The dependency intelligence is a nice feature that we hope to not have to use, but it makes the identification of the root cause of an outage very easy. This is especially useful in our environment, where the network and server teams are not collocated, so the identification of a firewall fault for instance could otherwise take many minutes to filter to the server team.
Sam Maurice, IT Server Technician, Northern Devon Healthcare NHS Trust
Before we implemented NetCruch the monitoring of the servers was fairly add-hoc. This included having the servers email some aspects from their logs and manual checking of problem services. It also meant that a lot of the system failures had to be reported through the service desk which impacted the moral of the team and also the reputation of the department.
Before we purchased NetCrunch we did look around at some of the other packages that were on the market. However several partners that we worked with recommended NetCrunch and it also seemed to offer the most relevant features that we wanted at a reasonable price.
The challenge that NetCrunch helps us most address is the management of our remote sites. On each of our large sites we have remote servers which take the file and print traffic locally. As these servers can be several hours from base it is paramount that we carefully monitor and maintain these servers, so we use NetCrunch to monitor these servers to help give us prior warning of any issues.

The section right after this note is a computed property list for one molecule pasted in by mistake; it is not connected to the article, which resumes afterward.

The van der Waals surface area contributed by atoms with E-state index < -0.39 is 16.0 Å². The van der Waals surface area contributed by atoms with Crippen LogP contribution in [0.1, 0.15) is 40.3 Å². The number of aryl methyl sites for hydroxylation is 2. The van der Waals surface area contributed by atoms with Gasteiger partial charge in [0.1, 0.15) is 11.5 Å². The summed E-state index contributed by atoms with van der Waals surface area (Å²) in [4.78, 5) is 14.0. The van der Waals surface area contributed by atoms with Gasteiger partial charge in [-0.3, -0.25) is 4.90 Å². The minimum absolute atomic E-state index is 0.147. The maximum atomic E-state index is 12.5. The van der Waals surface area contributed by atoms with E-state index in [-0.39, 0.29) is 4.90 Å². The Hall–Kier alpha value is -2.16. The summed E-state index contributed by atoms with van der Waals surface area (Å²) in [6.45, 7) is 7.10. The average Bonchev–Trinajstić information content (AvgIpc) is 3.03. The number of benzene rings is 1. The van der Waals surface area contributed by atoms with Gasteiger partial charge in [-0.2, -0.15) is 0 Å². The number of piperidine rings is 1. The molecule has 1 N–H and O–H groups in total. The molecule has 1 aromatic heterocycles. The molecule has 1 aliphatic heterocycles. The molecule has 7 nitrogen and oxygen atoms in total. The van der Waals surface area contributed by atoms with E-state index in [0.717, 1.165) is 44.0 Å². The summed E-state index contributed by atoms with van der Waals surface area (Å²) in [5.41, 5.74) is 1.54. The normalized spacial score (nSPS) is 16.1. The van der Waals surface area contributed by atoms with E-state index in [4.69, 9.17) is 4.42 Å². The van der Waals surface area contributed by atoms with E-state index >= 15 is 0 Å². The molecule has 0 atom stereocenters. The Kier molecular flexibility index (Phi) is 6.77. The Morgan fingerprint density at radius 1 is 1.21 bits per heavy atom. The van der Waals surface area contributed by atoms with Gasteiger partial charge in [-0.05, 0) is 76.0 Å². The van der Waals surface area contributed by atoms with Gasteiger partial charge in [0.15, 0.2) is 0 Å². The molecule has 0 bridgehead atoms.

Working in a busy healthcare environment we have to monitor and maintain over 300 servers with the majority being high uptime servers for our user base of over 4000 users. We use NetCrunch to actively monitor server states, which allows us to respond to server issues often before the user base has had time to contact our service desk. We also use the warning states to help with preventative maintenance tasks, such as disk space and CPU utilisation. This means that the team can concentrate on responding to other BAU requirements such as system improvements and upgrades and the inventible projects that an organisation of our size is constantly having to delivering.
The features that we have found to be most useful in our environment are the Service monitoring on the server states, the Disk utilization function and the dependency intelligence. We monitor the pertinent services for the individual servers, this way we can tell if a system is functionally correctly at a much more granular scale, than, the “it is up” and therefore working assumption. Our environment is mostly virtualised now and due to the way that the organisation has grown in recent years we have had to be very careful with the apportioning of the central disk storage. Using the disk monitoring functionality we are able to apportion the smallest possible disk space to the individual servers and increase it as it starts to run out. This has allowed us to sweat the SAN environment for at least another yeah and allowed for capital planning to replace the aged environment. The dependency intelligence is a nice feature that we hope to not have to use but it makes the identification of the root cause of an outage very easy to identify. This is especially useful in our environment where the network and server teams are not collocated, so the identification of a firewall fault for instance could take many minutes to filter to the server team.
The Northern Devon Healthcare NHS Trust has its headquarters in Barnstaple. The Trust manages acute services from North Devon District Hospital and community services across northern Devon. In 2014/15, they treated 96,636 inpatients, saw 431,689 outpatients and delivered 1,472 babies.